Health workers have launched an ambitious text messaging campaign, which will inform millions of South Africans daily about HIV/AIDS counseling services and testing centers throughout the country.
The campaign is titled, Project Masiluleke, which means "hope" and "warm counsel" in the South Africa's major language, Zulu.
"(It) is one of the largest ever uses of mobile phones for health info," New scientist quoted Andrew Zolli, executive director of Pop!Tech, which helped coordinate and fund the project.
The initiative was announced this week at the annual Pop!Tech technology conference in Camden, Maine.
According to Thabethe and Zolli, a large number of South Africans have prepaid phones, and their plans include free "please call me" text messages, which users send when they are out of minutes.
Bosses at Project Masiluleke collaborated with South African cellular company MTN to send out one million "please call me" messages everyday for the next year.
One such message reads: "HIV + and being mistreated by your family of friends? For confidential counseling call AIDS Helpline on 0800012322."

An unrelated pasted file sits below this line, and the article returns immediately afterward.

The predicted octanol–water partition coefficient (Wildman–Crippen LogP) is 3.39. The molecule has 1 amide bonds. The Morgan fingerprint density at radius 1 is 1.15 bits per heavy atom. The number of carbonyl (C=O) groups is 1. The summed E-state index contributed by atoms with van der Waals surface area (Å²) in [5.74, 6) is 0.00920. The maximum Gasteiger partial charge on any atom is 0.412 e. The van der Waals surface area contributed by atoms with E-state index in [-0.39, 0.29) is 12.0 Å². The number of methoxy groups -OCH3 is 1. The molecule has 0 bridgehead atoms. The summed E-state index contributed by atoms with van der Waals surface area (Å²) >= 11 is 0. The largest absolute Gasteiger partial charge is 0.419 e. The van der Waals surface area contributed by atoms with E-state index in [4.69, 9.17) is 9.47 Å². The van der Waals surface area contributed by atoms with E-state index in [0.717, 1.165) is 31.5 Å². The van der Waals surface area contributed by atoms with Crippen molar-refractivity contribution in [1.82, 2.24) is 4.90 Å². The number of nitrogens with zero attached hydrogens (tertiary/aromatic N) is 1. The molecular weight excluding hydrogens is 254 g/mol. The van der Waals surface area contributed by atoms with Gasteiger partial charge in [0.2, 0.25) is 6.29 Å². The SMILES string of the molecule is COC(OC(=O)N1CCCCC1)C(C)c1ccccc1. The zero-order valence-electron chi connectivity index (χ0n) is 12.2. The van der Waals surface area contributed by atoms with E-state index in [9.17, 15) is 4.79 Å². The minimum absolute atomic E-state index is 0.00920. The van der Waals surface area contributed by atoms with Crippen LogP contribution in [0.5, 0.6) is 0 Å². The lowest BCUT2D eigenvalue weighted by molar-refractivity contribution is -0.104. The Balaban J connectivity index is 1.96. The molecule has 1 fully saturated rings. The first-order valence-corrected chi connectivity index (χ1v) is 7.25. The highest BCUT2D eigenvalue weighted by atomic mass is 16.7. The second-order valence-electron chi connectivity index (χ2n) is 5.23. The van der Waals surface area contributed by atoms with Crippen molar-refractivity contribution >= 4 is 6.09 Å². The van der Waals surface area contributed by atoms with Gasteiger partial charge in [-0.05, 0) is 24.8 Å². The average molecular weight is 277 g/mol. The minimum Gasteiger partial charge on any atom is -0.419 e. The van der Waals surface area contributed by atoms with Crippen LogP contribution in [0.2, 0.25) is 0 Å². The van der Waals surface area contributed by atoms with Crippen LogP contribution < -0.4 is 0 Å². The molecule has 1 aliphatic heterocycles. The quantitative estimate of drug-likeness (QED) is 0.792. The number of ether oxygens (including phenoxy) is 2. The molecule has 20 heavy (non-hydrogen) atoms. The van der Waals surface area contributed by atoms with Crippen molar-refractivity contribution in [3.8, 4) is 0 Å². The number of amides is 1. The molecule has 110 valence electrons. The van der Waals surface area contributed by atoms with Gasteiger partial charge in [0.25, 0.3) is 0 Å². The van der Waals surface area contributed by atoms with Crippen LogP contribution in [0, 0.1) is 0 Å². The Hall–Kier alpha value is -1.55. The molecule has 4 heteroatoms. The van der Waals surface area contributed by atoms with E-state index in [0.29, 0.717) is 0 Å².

This is not the first time such a campaign has been launched, "but this campaign is the most ambitious we are aware of," said Robert Noble of AVERT, an U.K.-based AIDS charity that works in South Africa.
After three weeks of trial, said Pop!Tech's Zolli, Project Masiluleke helped increase average daily-call volume to the National AIDS Helpline in Johannesburg by nearly 200 percent.
People can benefit from the call centers, as they help to provide information on testing facilities, overcome depression, figure out how to effectively use their medication, or refer people to medical experts.
And Thabethe mentioned that they will also make sure that callers to help lines always remain anonymous.
Zinhle Thabethe co-founded iTeach, an HIV/AIDS education organization that is part of Project Masiluleke.
Pop!Tech's Zolli said that South Africa is one of the most resource-constrained regions in the world.
Zolli added that Project Masiluleke was "designed to serve as a scalable, high-impact model that can be replicated worldwide."